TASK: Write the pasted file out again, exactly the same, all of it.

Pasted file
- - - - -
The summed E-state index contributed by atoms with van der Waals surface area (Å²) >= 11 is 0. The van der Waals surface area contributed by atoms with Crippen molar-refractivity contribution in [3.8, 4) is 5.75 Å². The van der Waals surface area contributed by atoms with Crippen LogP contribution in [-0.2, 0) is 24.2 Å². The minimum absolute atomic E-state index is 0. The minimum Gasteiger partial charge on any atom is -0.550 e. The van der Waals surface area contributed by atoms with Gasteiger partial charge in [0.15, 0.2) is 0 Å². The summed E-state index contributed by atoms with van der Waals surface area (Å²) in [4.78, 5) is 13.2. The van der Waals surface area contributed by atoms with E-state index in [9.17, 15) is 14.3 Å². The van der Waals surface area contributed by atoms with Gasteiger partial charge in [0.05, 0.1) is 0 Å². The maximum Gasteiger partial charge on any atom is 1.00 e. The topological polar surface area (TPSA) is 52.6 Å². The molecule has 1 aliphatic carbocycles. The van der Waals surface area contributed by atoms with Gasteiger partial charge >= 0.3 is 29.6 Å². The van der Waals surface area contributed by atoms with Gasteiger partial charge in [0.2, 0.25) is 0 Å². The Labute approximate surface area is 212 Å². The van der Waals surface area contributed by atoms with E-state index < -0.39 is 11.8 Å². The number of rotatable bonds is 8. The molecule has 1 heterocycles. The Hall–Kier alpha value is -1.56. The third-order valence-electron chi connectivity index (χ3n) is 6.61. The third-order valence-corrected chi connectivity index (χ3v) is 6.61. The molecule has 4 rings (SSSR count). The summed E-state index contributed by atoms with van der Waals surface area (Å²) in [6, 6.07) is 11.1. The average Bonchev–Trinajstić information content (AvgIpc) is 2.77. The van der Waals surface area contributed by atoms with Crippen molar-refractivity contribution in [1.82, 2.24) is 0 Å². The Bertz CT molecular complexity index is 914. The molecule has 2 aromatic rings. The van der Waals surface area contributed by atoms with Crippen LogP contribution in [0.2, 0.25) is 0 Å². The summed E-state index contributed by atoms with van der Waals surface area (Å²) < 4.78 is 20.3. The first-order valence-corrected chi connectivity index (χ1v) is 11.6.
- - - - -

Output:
The summed E-state index contributed by atoms with van der Waals surface area (Å²) >= 11 is 0. The van der Waals surface area contributed by atoms with Crippen molar-refractivity contribution in [3.8, 4) is 5.75 Å². The van der Waals surface area contributed by atoms with Crippen LogP contribution in [-0.2, 0) is 24.2 Å². The minimum absolute atomic E-state index is 0. The minimum Gasteiger partial charge on any atom is -0.550 e. The van der Waals surface area contributed by atoms with Gasteiger partial charge in [0.15, 0.2) is 0 Å². The summed E-state index contributed by atoms with van der Waals surface area (Å²) in [4.78, 5) is 13.2. The van der Waals surface area contributed by atoms with E-state index in [9.17, 15) is 14.3 Å². The van der Waals surface area contributed by atoms with Gasteiger partial charge in [0.05, 0.1) is 0 Å². The maximum Gasteiger partial charge on any atom is 1.00 e. The topological polar surface area (TPSA) is 52.6 Å². The molecule has 1 aliphatic carbocycles. The van der Waals surface area contributed by atoms with Gasteiger partial charge >= 0.3 is 29.6 Å². The van der Waals surface area contributed by atoms with Gasteiger partial charge in [0.2, 0.25) is 0 Å². The Labute approximate surface area is 212 Å². The van der Waals surface area contributed by atoms with E-state index < -0.39 is 11.8 Å². The number of rotatable bonds is 8. The molecule has 1 heterocycles. The Hall–Kier alpha value is -1.56. The third-order valence-electron chi connectivity index (χ3n) is 6.61. The third-order valence-corrected chi connectivity index (χ3v) is 6.61. The molecule has 4 rings (SSSR count). The summed E-state index contributed by atoms with van der Waals surface area (Å²) in [6, 6.07) is 11.1. The average Bonchev–Trinajstić information content (AvgIpc) is 2.77. The van der Waals surface area contributed by atoms with Crippen molar-refractivity contribution in [1.82, 2.24) is 0 Å². The Bertz CT molecular complexity index is 914. The molecule has 2 aromatic rings. The van der Waals surface area contributed by atoms with Crippen LogP contribution in [0.2, 0.25) is 0 Å². The summed E-state index contributed by atoms with van der Waals surface area (Å²) < 4.78 is 20.3. The first-order valence-corrected chi connectivity index (χ1v) is 11.6.